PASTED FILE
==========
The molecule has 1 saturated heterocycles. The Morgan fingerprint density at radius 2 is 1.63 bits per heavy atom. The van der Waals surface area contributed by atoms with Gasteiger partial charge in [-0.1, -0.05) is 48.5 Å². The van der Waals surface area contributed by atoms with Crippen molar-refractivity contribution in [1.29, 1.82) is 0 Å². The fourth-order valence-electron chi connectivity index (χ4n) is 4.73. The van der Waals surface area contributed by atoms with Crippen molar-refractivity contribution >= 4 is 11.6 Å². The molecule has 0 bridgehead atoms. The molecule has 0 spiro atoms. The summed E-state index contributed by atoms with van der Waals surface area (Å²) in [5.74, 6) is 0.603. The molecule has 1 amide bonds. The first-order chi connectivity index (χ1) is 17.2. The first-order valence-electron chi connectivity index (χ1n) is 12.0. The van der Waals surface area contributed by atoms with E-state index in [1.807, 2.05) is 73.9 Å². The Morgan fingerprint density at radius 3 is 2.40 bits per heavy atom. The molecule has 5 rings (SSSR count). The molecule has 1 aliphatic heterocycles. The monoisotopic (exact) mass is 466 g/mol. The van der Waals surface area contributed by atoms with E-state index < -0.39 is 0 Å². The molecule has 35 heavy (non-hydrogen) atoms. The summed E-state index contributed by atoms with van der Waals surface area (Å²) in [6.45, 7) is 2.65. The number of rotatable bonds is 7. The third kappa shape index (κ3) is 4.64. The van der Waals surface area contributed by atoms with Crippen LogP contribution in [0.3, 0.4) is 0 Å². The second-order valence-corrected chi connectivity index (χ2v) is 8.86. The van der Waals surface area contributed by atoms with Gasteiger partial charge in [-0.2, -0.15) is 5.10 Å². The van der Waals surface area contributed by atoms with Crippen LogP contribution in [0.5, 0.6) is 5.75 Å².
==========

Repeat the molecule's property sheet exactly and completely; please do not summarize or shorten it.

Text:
The molecule has 1 saturated heterocycles. The Morgan fingerprint density at radius 2 is 1.63 bits per heavy atom. The van der Waals surface area contributed by atoms with Gasteiger partial charge in [-0.1, -0.05) is 48.5 Å². The van der Waals surface area contributed by atoms with Crippen molar-refractivity contribution in [1.29, 1.82) is 0 Å². The fourth-order valence-electron chi connectivity index (χ4n) is 4.73. The van der Waals surface area contributed by atoms with Crippen molar-refractivity contribution >= 4 is 11.6 Å². The molecule has 0 bridgehead atoms. The molecule has 0 spiro atoms. The summed E-state index contributed by atoms with van der Waals surface area (Å²) in [5.74, 6) is 0.603. The molecule has 1 amide bonds. The first-order chi connectivity index (χ1) is 17.2. The first-order valence-electron chi connectivity index (χ1n) is 12.0. The van der Waals surface area contributed by atoms with E-state index in [1.807, 2.05) is 73.9 Å². The Morgan fingerprint density at radius 3 is 2.40 bits per heavy atom. The molecule has 5 rings (SSSR count). The molecule has 1 aliphatic heterocycles. The monoisotopic (exact) mass is 466 g/mol. The van der Waals surface area contributed by atoms with E-state index < -0.39 is 0 Å². The molecule has 35 heavy (non-hydrogen) atoms. The summed E-state index contributed by atoms with van der Waals surface area (Å²) in [6.45, 7) is 2.65. The number of rotatable bonds is 7. The third kappa shape index (κ3) is 4.64. The van der Waals surface area contributed by atoms with Crippen LogP contribution in [0.3, 0.4) is 0 Å². The second-order valence-corrected chi connectivity index (χ2v) is 8.86. The van der Waals surface area contributed by atoms with Gasteiger partial charge in [-0.2, -0.15) is 5.10 Å². The van der Waals surface area contributed by atoms with Crippen LogP contribution in [0.5, 0.6) is 5.75 Å².